To check the insolence of overgrown oppressors; to rescue the helpless from captivity; to protect or to avenge women, orphans, and ecclesiastics, who could not bear arms in their own defence; to redress wrongs, and to remove grievances, were deemed acts of the highest prowess and merit.
With the great majority of Italian ecclesiastics, on the contrary, religion is a mere formality, and its influence on the life is inconsiderable and unconsidered.
Charles V. had insisted on keeping in his own hands the nomination of the bishopric of Malta, and the custom grew up that the Bishop of Malta and the Prior of St. Johnthe two most important ecclesiastics in the Ordershould be chosen from the chaplains who were natives of the island.
The creation of a bishopric at Malta, the introduction of the Inquisition, and then of the Jesuits, had led to constant quarrels between the Knights and the ecclesiastics, and from these had arisen the evil practice of appeals to the Curia.
The most celebrated convent of the Jeronimites in Italy is that of St. Sigismund near Cremona, placed under the special protection of St. Jerome, who is also in a general sense the patron of all ecclesiastics; hence, perhaps, he figures here as the protector of Sigismund Conti.
Statesmen and philosophers, not less than ecclesiastics, have, as yet, missed the whole sense and large interpretation of the mythic as well as the scriptural story; but well have the artists availed themselves of its picturesque capabilities!
Great statesmen, and even ecclesiastics, did not consider it beneath their dignity to recruit and solace themselves after important business with the conversation of their fools; the celebrated Sir Thomas More had his fool painted along with himself by Holbein.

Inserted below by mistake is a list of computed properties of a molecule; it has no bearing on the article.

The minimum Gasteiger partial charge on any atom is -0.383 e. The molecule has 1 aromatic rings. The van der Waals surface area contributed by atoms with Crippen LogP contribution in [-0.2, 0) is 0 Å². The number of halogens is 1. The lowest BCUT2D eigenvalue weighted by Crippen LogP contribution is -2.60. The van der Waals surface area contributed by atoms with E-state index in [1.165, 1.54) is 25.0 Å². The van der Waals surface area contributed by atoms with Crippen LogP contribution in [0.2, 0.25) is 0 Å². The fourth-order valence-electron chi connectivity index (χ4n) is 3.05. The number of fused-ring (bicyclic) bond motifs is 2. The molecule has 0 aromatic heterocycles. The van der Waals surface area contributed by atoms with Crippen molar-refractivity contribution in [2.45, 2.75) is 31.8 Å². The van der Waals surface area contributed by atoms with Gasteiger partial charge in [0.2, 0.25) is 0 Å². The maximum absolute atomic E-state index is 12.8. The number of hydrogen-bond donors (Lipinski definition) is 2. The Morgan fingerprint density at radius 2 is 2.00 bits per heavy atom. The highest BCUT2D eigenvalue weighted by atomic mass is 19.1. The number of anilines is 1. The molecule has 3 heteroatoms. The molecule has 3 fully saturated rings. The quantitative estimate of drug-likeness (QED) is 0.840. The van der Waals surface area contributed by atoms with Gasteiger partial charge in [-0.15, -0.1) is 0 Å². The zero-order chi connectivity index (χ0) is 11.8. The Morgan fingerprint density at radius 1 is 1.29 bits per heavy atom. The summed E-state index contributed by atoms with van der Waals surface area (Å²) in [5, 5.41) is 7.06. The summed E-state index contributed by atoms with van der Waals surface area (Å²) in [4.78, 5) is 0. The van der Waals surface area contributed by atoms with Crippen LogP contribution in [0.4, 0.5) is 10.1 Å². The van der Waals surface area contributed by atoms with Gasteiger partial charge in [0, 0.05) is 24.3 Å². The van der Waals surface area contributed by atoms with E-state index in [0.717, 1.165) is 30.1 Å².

[Footnote 1: French chroniclers remark that the title Abbé had long since ceased in France to denote the possession of any ecclesiastical preferment, but had become a courteous denomination of unemployed ecclesiastics; and they compare it to the use of the term "Esquire" in England.]
Will this hold to any other society in the state, as merchants, &c. or only to ecclesiastics?
He adds, "That in the best constituted Church, the greatest good which, can be expected of the ecclesiastics, is from their divisions."
He quarrels at power being lodged in the clergy: When there is no reasonable Protestant, clergy, or laity, who will not readily own the inconveniences by too great power and wealth, in any one body of men, ecclesiastics, or seculars: But on that account to weed up the wheat with the tares; to banish all religion, because it is capable of being corrupted; to give unbounded licence to all sects, &c.
The Emperor, acting upon his suggestion, soon after sent one of his ecclesiastics to Paris, who, on receiving the necessary instruction from De l'Épée, established at Vienna the first national institution for the deaf and dumb.
Both, they think, are mere refuges for money-making ecclesiastics.
The number of ecclesiastics taking a part amounted to several hundreds, and a body of military brought up the rear.